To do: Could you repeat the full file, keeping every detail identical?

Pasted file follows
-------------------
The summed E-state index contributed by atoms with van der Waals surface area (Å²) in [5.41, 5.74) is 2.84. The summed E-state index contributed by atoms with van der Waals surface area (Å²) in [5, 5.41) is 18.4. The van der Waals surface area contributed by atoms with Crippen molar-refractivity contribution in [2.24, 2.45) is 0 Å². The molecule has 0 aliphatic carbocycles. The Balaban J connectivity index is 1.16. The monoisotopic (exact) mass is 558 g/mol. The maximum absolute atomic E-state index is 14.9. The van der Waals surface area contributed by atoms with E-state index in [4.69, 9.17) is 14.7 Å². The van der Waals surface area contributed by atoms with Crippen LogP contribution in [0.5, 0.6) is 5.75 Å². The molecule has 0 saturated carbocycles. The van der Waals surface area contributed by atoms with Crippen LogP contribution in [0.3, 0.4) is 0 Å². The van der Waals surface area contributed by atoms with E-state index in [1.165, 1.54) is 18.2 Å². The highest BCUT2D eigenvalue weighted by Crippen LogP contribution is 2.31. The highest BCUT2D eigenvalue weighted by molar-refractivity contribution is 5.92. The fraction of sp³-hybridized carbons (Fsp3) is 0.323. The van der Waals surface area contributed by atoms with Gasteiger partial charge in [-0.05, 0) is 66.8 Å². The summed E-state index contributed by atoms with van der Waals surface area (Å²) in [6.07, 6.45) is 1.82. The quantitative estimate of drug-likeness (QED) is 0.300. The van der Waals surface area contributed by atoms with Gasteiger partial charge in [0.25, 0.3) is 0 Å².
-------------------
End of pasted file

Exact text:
The summed E-state index contributed by atoms with van der Waals surface area (Å²) in [5.41, 5.74) is 2.84. The summed E-state index contributed by atoms with van der Waals surface area (Å²) in [5, 5.41) is 18.4. The van der Waals surface area contributed by atoms with Crippen molar-refractivity contribution in [2.24, 2.45) is 0 Å². The molecule has 0 aliphatic carbocycles. The Balaban J connectivity index is 1.16. The monoisotopic (exact) mass is 558 g/mol. The maximum absolute atomic E-state index is 14.9. The van der Waals surface area contributed by atoms with E-state index in [4.69, 9.17) is 14.7 Å². The van der Waals surface area contributed by atoms with Crippen LogP contribution in [0.5, 0.6) is 5.75 Å². The molecule has 0 saturated carbocycles. The van der Waals surface area contributed by atoms with Crippen LogP contribution in [0.3, 0.4) is 0 Å². The van der Waals surface area contributed by atoms with E-state index in [1.165, 1.54) is 18.2 Å². The highest BCUT2D eigenvalue weighted by Crippen LogP contribution is 2.31. The highest BCUT2D eigenvalue weighted by molar-refractivity contribution is 5.92. The fraction of sp³-hybridized carbons (Fsp3) is 0.323. The van der Waals surface area contributed by atoms with Gasteiger partial charge in [-0.05, 0) is 66.8 Å². The summed E-state index contributed by atoms with van der Waals surface area (Å²) in [6.07, 6.45) is 1.82. The quantitative estimate of drug-likeness (QED) is 0.300. The van der Waals surface area contributed by atoms with Gasteiger partial charge in [0.25, 0.3) is 0 Å².